The ukelele is a small member of the lute family of instruments (meaning that the resonating chamber does not span the full length of the instrument) similar to the guitar. It is a Hawaiian instrument, a derivative of the Portuguese machete de braga, that has spread to numerous other Pacific Islands and has gained popularity in variety of genres of modern folk music in the US and worldwide.
The ukelele appears in several sizes, ranging from the most common, the soprano, to the rather hefty baritone, which is about half the size of an acoustic guitar. My Ukelele is a tenor size, which has an almost identical sound to the classic soprano, but with more volume (its size is compared to an acoustic guitar case in the image below).
There have been many prominent ukelele players, but one of the most iconic was Israel Kamakawiwo'ole (pretend the w's are v's, and then google how to pronounce it). His improvised recording, embedded below, of a medley of "Somewhere Over the Rainbow" and "What a Wonderful World" has a combination of rawness and purity that immediately burns it into the memory of anyone who hears it.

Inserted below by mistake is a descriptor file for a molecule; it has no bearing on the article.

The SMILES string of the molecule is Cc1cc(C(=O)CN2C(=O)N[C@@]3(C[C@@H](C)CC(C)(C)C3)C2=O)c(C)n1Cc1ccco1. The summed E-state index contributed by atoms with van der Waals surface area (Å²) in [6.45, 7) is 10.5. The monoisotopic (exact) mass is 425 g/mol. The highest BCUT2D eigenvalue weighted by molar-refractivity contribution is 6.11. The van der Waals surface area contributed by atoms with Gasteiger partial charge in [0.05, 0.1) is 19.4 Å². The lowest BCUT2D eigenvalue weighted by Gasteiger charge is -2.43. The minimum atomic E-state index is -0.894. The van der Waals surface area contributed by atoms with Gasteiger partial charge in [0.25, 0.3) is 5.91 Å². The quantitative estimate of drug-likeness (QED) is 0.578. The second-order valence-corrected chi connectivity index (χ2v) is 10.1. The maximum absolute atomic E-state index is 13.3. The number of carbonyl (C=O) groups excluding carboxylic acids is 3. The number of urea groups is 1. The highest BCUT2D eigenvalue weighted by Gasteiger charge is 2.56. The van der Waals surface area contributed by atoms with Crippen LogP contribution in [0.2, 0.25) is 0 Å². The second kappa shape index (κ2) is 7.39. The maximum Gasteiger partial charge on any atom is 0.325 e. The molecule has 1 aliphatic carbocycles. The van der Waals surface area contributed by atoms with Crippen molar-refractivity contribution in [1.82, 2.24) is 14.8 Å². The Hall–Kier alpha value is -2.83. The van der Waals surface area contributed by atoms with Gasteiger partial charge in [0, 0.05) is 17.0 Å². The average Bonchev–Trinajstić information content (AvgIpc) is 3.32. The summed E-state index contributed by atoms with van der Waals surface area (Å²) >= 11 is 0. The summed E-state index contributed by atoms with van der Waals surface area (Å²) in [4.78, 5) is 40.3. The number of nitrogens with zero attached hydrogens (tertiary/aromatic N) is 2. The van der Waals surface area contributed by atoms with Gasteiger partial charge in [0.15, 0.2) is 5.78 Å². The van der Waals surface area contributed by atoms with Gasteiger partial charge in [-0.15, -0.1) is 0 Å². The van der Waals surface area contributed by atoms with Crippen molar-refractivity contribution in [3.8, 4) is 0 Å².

The ukelele differs from the guitar, besides the obvious size disparity, in that it has only four strings to the guitar's six, and is used almost exclusively as a strummed, chord-playing instrument, while the guitar is used almost as much for melody as for chords.